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Abstract:
Very brief newspaper mentions about the rise of the Bábí movement: Tioga Eagle (Wellsborough, Pennsylvania) 1850-08-21; Church and State Gazette (Middlesex, London) 1850-07-19; Nevada State Journal 1871-12-23.
Notes:
Found by Ralph Wagner and Steven Kolins in Newspaper Archive, www.newspaperarchive.com.

See also First Public Mentions of the Baha'i Faith in the West and Babi Attempt on the Life of the Shah, 1852: Coverage in the New York Times.


Early mention of Bábís in western newspapers, summer 1850

1850

1. From Church and State Gazette, Middlesex, London, 1850-07-19, p. 3

Text

A new religious sect has arisen in Persia in consequence of the preachings of a man named Bab, who has written a new book to take the place of the Koran. He is said to have already made several thousand proselytes; and eighteen of these Babees, as his followers are called, have been publicly beheaded by order of the Shah.
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(An identical paragraph appears to be credited to the Briston Journal as part of coverage of the raising of a cardinal, though the paragraph on the Bab seems inserted and disjoined from the rest. -S.K., 2010)


2. From Tioga Eagle, Wellsborough, Pennsylvania, 1850-08-21, p. 3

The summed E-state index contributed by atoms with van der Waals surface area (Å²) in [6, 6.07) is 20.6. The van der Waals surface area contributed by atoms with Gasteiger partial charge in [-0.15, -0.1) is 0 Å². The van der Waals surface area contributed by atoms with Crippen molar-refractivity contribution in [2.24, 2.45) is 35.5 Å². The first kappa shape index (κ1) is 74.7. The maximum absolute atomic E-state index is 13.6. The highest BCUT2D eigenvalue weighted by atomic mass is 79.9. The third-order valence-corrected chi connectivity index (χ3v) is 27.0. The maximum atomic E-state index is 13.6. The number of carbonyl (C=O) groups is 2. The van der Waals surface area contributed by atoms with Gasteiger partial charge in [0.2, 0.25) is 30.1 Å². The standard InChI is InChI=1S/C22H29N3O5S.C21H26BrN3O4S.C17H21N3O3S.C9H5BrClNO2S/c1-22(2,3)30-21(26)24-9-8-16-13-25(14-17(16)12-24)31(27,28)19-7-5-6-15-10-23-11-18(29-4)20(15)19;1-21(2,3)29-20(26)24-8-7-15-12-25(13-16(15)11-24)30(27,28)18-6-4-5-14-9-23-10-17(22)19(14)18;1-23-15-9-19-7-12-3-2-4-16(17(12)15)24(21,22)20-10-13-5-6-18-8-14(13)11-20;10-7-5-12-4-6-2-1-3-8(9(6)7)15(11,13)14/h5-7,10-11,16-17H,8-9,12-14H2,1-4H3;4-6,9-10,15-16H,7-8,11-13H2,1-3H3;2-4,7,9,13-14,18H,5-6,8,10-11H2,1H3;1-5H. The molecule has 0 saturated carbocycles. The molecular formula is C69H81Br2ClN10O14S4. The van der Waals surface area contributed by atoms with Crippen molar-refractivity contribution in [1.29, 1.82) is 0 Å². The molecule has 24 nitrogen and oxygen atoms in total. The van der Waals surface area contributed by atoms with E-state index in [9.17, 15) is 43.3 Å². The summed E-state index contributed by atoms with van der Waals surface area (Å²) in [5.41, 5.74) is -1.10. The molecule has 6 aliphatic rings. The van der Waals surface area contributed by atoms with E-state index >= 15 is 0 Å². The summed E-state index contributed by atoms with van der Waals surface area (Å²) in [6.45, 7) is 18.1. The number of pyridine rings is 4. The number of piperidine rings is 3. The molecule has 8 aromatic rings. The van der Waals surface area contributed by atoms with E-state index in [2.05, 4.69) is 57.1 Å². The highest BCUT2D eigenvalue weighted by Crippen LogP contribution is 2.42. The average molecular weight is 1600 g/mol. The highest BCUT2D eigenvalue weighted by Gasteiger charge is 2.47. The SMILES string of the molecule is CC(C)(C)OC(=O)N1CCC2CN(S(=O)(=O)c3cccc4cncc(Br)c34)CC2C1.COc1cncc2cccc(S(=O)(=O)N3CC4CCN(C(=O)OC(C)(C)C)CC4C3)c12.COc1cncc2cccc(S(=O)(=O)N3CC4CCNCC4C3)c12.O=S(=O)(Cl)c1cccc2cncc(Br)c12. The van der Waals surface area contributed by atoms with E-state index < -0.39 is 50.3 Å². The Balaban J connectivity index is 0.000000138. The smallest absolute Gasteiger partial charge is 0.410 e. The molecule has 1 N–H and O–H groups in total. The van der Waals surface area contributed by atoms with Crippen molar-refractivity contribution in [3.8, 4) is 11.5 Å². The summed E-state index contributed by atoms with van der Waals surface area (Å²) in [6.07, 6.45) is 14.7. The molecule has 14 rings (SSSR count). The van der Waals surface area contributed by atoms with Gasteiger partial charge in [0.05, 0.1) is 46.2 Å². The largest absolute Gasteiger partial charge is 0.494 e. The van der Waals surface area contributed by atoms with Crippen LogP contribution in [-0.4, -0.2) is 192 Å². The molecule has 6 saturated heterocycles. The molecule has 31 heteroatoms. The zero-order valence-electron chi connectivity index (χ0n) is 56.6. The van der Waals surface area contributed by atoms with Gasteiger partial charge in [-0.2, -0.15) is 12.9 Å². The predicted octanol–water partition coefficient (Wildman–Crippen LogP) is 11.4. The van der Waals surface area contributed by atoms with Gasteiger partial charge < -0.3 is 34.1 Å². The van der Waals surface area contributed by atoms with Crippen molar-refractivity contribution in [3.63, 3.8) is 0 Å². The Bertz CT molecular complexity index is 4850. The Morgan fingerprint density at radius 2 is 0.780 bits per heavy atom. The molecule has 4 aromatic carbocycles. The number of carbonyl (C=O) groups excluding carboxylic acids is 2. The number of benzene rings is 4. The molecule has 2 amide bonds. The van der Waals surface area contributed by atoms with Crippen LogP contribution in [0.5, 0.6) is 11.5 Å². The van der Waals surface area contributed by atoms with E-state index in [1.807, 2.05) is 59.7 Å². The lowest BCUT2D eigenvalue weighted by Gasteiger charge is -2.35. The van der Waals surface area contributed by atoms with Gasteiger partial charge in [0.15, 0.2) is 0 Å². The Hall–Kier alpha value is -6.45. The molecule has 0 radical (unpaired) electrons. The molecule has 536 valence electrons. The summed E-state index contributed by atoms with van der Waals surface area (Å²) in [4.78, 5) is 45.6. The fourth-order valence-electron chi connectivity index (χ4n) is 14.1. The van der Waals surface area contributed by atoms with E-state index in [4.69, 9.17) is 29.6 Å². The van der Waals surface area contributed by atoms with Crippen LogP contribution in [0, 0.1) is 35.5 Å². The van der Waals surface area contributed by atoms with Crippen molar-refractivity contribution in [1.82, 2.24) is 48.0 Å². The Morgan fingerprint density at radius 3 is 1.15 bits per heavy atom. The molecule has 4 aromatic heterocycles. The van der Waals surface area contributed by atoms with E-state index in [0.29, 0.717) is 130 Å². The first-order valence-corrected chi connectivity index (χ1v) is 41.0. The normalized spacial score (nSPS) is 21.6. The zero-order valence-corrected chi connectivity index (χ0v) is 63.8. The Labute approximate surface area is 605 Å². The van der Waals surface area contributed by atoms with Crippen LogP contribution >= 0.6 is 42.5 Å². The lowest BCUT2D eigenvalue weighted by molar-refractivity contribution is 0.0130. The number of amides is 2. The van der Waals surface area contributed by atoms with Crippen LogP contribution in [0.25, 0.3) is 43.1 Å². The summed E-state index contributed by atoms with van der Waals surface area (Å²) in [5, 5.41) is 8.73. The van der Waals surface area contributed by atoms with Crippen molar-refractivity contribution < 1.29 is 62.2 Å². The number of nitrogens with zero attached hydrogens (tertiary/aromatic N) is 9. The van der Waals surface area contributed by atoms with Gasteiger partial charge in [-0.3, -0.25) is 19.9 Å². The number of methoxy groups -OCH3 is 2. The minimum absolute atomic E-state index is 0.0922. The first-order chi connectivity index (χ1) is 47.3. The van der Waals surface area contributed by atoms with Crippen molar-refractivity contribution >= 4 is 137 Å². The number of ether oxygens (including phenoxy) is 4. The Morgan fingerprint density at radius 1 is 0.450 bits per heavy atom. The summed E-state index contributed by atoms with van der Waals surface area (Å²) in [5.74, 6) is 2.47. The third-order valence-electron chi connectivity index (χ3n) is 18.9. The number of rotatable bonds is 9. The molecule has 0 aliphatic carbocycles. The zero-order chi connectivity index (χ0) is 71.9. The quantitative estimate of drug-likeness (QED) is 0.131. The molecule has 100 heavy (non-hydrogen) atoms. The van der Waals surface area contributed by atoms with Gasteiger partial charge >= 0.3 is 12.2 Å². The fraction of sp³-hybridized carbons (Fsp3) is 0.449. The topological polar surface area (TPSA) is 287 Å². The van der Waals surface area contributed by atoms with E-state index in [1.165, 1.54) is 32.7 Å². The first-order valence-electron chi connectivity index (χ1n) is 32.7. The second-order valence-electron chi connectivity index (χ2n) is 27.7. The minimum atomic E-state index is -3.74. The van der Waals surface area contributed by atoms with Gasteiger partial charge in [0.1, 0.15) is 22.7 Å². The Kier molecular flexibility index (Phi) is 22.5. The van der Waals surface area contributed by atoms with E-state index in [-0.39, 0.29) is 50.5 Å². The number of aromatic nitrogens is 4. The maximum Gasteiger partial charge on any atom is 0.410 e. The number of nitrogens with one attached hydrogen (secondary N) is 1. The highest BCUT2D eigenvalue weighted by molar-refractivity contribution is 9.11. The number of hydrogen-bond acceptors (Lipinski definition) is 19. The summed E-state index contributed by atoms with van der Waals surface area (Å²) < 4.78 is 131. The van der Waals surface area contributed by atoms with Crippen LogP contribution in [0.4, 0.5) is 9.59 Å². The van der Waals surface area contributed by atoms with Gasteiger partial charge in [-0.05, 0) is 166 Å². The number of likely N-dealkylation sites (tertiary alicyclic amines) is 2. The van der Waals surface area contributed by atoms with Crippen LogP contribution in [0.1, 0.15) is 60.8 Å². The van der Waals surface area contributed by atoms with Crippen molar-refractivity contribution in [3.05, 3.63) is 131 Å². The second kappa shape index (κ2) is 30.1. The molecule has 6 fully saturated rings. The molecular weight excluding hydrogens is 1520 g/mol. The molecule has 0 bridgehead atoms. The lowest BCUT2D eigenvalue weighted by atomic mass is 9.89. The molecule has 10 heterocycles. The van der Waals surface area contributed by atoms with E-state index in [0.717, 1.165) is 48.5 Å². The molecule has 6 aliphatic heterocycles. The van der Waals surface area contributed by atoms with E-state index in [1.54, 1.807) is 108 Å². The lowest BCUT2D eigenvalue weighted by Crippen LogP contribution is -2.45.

Text (identical to above, other than extra 'b' in 'Babbees')

A NEW religious sect has arisen in Persia, in consequence of the preaching of a man named Bab, who has written a new book, to take the place of the Koran. He is said to have already made several thousand proselytes; and eighteen of these Babbees, as his followers are called, have been publicly beheaded by order of the Shah.
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PDF of entire page: Click here to download PDF.


3. Further reprints of above:

That paragraph was then published August 7, 1850 in the London Nonconformist out of Middlesex, page 21. Then the Tioga Eagle Aug. 21 (as above), then Janesville Gazette, Sept 5, 1850, page 4 and others after. (- S.K., 2010)


4. From Nevada State Journal, Nevada, 1871-12-23, p. 1

A different, but related, later story.

Text

A sect of Mohammedans has arisen in Persia, now numbering 200,000, which recognizes the Bible as the Word of God, and attempts to reconcile the creeds of Islam and Christianity. The sect is under powerful oppression, and many of its adherents have been slain; but its strength of numbers and influence, and its persistence, is of peculiar significance and hopefulness.
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